Spotting Talent and Developing Leaders in Your Business
By BuildMyBiz on September 15th, 2012
An important part of any business owner’s job is to identify and develop rising leaders. The need to develop this “pipeline” of leadership can become even more critical to the success of your business as you grow. The best companies may have the ability to identify rising stars early in their careers, and then deliberately focus on preparing them for larger leadership roles.
Assessing and identifying leadership potential has always been, and always will be, a combination of science and art. However, there is an emerging body of research that can guide you in how to assess leadership potential.
A study by the Corporate Leadership Council (CLC) suggests that a high-potential employee is someone with the “ability, engagement, and aspiration to rise to and succeed in more senior, more critical positions.” Here is a summary of the three main components cited in the study to help identify emerging talent:
- Ability: Functional skills, emotional intelligence, and mental agility
- Engagement: Commitment to your business and willingness to go above and beyond what is expected
- Aspiration: Desire for advancement, recognition, prestige, and influence
Ability, the study says, is the most important ingredient, followed by engagement, and then aspiration. However, their research shows that all three components must be in ample supply. While 93 percent of high-potential people are already high performers, only 29 percent of those high performers have leadership potential. The remaining 71 percent of high performers may not become good leaders almost always because of a lack of engagement, aspiration, or both, but not due to lack of ability.
According to the CLC, an organization’s management team needs to:
- help potential leaders build strong internal relationships
- commit to executive involvement and a customized development plan
- create leadership challenges inside the job experience.
The CLC identified the following strategies to help organizations develop their leaders:
- Identify the most challenging transition points in an employee’s career and determine the most critical development experiences required for high performance at each transition.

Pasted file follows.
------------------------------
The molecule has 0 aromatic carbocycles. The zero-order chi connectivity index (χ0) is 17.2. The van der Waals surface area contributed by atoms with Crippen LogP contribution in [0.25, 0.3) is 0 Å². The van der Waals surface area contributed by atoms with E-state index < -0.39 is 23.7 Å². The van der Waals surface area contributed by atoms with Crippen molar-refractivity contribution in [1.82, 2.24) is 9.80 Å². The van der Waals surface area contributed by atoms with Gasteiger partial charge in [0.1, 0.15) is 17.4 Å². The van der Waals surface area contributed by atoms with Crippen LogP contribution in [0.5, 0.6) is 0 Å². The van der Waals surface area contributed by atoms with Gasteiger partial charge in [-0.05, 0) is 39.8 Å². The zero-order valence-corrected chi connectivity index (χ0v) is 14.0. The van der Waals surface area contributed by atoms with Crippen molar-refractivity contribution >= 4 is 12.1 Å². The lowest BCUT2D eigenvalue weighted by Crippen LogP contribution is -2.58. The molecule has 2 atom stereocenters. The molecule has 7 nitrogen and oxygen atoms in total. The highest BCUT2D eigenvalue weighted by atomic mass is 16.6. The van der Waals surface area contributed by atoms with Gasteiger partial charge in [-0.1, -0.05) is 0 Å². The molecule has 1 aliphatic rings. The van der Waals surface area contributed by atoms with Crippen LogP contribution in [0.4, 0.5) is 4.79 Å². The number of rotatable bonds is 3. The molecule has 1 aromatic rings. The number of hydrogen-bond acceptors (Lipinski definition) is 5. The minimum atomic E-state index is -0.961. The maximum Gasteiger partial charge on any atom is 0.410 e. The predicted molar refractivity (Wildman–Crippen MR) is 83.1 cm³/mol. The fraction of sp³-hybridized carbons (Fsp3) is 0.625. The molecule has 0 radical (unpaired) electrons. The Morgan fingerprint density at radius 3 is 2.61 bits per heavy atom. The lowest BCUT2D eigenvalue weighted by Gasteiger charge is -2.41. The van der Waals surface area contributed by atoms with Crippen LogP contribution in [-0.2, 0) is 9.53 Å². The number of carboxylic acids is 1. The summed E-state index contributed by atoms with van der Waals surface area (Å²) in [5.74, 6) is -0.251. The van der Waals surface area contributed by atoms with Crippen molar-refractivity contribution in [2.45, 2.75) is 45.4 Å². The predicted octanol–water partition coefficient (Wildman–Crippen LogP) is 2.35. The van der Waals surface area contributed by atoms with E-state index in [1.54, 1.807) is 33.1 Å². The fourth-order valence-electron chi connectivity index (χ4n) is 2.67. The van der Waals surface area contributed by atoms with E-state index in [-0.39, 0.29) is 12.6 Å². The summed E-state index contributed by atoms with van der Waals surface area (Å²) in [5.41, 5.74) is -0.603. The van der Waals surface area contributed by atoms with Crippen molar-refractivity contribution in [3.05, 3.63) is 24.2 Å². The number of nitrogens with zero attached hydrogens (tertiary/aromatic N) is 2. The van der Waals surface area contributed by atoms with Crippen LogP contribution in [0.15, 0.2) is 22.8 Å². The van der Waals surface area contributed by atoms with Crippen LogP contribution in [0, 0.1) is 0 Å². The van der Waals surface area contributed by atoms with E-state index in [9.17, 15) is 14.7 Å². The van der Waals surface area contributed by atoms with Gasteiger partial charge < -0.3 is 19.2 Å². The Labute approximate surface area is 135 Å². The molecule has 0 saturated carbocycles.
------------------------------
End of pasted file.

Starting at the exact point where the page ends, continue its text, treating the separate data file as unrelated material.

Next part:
- Help potential leaders build professional, information-rich, and job-focused relationships with managers, peers, and direct reports, and enable them to overcome ongoing business-related challenges.
- Build achievable development plans that are coupled with visible executive-level commitment. (The presence of an inadequate development plan is worse than having no plan at all.)
- Development experiences must focus on the presence and quality of the leadership challenge inside the job experience.
Finally, here is a useful 10-point list of qualities to look for in a potential leader:
- Motivation to lead: Steps up to take charge, leads by example, willing to move forward when outcomes are uncertain and personal risk is high.
- Brings out the best in people: Makes everyone around them look better, treats people with dignity and respect, is honest and can be trusted.
- Authenticity: Exhibits basic genuineness, integrity, and honesty; admits mistakes; discloses true feelings, and is confident without being arrogant.
- Receptivity to feedback: Open to feedback, admits and learns from mistakes.
- Learning agility: Always looking to improve, can quickly process new information and learn from experiences and mistakes, displays a wide range of interests.
- Adaptability: Can juggle competing demands and adjust to new situations and people, maintains a “can-do” attitude in the face of change.
- Conceptual thinking: Visualizes new possibilities without getting bogged down in the details, can think in broad and conceptual terms.
- Navigates ambiguity: Adept at simplifying complex decisions; can work well without all the facts.
- Culture fit: Behavior and style is a good fit for your business and your work culture.
- Passion for results: Overcomes obstacles to get things done, demonstrates tenacity and perseverance when faced with challenges.
Remember, it’s best to design and use a consistent process when developing leaders from within. Make sure to involve other leaders, and let your high-potential employees know that you are interested in and committed to helping them succeed.
The information in this article should not be considered legal or personnel advice. It is provided for informational purposes only. If you require legal or personnel advice, or need other professional assistance, you should always consult your attorney or human resources professional.